Santa Monica, Calif. - Assets of large state pension funds fell 6% in 2002 while liabilities grew 10%, according to a new survey by Wilshire Associates Inc.
Of the 123 state funds in the survey, 79% are underfunded, according to Wilshire, up from 51% in 2001 and 31% in 2000.
Wilshire has more bad news. Stephen L. Nesbitt, senior managing director and author of the report, said the firm forecasts a long-term return on state pension assets of about 7.5% per annum, slightly below the funds' average actuarial interest rate assumption of 8%. That would increase total unfunded liabilities by an additional $10 billion per year, he said.
"Interest on their pension obligations, liabilities is growing by 8% per year, and we don't expect investments to be able to keep up with that," he said. The number could be even worse because some state pension funds report data very late, so funding ratios in the Wilshire survey "do not fully reflect the current bear market," Mr. Nesbitt said.
Illinois has the largest unfunded liability - $34.9 billion combined from the State Employees' Retirement System of Illinois, State Universities Retirement System of Illinois and the Teachers' Retirement System of Illinois.
Ratios below 70%
Five states have plans with funding ratios below 70%. West Virginia's employee and teachers' funds combined have the lowest funded ratio, at 45%. Other states on the list are Illinois, Indiana, Louisiana and Oklahoma.
Assets exceed liabilities at the state pension funds of only nine states: Arizona; California; Florida; Georgia; New York; North Carolina; Pennsylvania; South Dakota; and Wisconsin.
In 2001, 23 states had assets that exceeded liabilities, according to Wilshire.
(On the same day the Wilshire report was issued, Standard & Poor's Ratings Services, a division of McGraw-Hill Cos., New York, issued a research report saying public pension systems paid out $100 billion in retiree benefits in 2001. Because the general population is living longer, "pension and health care liabilities and the costs required to fund these obligations will continue to grow," the S&P report said.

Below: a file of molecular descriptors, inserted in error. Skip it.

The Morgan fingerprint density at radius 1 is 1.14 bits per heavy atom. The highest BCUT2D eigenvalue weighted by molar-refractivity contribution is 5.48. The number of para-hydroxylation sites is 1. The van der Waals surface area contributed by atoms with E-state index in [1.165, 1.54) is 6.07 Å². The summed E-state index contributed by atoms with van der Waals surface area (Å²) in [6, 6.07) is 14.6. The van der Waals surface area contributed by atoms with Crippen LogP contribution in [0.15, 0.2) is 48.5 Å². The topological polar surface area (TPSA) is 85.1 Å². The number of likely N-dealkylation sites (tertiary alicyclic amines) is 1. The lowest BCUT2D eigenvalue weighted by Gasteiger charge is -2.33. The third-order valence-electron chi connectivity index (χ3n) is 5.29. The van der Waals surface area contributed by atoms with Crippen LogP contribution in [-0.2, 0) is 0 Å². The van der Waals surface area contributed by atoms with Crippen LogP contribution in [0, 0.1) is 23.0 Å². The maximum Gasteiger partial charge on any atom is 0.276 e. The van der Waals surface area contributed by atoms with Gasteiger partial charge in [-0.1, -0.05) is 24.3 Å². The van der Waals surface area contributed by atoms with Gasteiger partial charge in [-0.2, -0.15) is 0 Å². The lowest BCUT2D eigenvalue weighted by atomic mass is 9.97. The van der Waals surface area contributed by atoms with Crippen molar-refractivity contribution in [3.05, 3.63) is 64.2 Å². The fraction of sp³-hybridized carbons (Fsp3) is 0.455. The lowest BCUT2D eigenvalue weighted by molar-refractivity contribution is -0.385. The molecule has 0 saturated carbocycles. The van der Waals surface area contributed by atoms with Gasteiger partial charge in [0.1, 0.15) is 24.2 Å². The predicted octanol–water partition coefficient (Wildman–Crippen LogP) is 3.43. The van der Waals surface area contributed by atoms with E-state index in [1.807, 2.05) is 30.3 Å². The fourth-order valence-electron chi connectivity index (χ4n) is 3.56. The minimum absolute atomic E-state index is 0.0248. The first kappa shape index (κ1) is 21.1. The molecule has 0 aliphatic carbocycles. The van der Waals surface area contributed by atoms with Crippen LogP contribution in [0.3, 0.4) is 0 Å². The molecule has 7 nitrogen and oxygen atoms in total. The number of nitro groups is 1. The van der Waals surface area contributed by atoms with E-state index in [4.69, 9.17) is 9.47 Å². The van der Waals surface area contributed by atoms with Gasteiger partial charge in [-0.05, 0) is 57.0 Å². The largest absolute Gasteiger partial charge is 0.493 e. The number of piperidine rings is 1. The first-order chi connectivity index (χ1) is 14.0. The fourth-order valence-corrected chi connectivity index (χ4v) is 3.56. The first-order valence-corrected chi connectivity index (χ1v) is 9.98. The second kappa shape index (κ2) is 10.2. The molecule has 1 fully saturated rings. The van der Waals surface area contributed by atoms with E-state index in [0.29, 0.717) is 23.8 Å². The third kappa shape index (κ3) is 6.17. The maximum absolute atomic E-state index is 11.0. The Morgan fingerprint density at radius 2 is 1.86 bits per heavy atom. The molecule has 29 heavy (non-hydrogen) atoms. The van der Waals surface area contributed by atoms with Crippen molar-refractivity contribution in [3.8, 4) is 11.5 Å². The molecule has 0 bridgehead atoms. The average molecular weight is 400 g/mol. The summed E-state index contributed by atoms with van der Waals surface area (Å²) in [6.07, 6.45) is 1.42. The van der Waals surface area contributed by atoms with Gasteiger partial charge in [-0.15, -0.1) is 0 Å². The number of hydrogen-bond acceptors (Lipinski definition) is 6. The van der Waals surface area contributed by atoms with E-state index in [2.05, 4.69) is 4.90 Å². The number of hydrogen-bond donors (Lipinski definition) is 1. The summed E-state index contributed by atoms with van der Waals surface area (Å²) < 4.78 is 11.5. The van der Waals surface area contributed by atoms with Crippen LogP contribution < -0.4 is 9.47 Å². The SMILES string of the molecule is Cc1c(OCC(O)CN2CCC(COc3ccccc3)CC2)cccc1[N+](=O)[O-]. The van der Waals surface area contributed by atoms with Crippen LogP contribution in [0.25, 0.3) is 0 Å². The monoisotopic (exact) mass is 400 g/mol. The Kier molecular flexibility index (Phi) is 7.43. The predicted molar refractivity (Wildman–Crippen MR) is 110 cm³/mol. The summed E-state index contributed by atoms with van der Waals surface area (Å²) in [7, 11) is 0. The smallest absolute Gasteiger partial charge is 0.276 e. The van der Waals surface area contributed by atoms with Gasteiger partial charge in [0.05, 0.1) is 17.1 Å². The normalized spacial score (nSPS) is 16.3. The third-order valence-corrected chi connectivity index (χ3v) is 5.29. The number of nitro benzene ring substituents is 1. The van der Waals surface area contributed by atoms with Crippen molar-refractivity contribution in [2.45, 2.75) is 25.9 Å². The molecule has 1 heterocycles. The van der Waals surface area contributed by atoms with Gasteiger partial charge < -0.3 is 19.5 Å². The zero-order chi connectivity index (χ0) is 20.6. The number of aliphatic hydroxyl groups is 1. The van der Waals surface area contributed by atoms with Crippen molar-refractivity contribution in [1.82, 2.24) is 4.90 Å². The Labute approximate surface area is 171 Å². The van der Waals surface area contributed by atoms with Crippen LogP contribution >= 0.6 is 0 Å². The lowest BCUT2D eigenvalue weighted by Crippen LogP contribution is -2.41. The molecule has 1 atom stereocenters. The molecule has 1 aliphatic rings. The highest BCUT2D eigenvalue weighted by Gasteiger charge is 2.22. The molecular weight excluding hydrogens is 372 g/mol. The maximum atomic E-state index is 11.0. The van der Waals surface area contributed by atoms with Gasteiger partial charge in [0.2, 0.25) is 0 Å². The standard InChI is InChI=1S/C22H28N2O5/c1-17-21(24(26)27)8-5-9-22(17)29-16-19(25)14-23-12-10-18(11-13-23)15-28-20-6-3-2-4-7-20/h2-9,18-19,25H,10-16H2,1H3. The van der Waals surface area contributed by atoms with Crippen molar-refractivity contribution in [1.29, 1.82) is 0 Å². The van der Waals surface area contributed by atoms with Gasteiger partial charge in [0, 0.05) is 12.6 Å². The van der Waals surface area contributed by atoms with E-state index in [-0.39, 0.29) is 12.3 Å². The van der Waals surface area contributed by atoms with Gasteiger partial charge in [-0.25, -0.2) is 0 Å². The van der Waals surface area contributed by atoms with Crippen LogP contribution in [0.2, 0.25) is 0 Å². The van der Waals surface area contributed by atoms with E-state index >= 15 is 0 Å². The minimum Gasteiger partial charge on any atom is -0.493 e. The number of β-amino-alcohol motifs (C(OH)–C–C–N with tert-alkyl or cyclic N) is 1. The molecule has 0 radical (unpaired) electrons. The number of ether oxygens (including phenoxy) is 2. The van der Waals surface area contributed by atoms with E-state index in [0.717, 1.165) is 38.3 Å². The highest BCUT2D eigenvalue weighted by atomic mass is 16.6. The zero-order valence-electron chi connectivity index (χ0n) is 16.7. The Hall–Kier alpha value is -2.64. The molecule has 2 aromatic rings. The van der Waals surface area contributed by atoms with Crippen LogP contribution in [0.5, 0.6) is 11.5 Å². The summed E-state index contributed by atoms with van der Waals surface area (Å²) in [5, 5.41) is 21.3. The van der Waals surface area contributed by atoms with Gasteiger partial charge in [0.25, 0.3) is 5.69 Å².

Mr. Nesbitt said employer contributions to state pension plans are likely to double or triple over the next several years in an effort to eliminate unfunded liabilities.
And because benefit increases have fueled the increase in liabilities, public plan officials "will have to look at not being so generous with their benefit increases," he said.
The Wilshire report points to the "rapidly deteriorating financial health for state retirement systems over the last two years."
"In 2000, at the top of the bull market, state pension assets exceeded liabilities by $245 billion, and the ratio of assets to liabilities, the most common measure of pension fund health, stood at 115%," the report said. "Two years later, assets have fallen to $1.8 trillion, while liabilities have grown to almost $2 trillion. Over the last year alone, assets have fallen 6%, while liabilities have grown 10%. The result has been a decline in the difference between assets and liabilities from a positive $112 billion to a negative $180 billion, a $292 billion swing, and a decline in the ratio of assets to liabilities from 106% to 91%."
Wilshire found asset shortfall for statewide pension systems is similar to corporate pension plans. Wilshire estimated that defined benefit pension plan assets of the Standard & Poor's 500 companies totaled $885 billion, about $140 billion less than pension liabilities of just more than $1 trillion, resulting in a funding ratio for corporate plans of 86%.
Last year, the Wilshire report drew criticism from executives at Gabriel, Roeder, Smith & Co., Southfield, Mich., a consulting and actuarial firm, for its alarmist tone and lack of explanation of certain findings. The 2003 report follows a similar format. Paul Zorn, Gabriel Roeder's director of governmental research, had no immediate comment, saying executives there were still studying the new Wilshire report.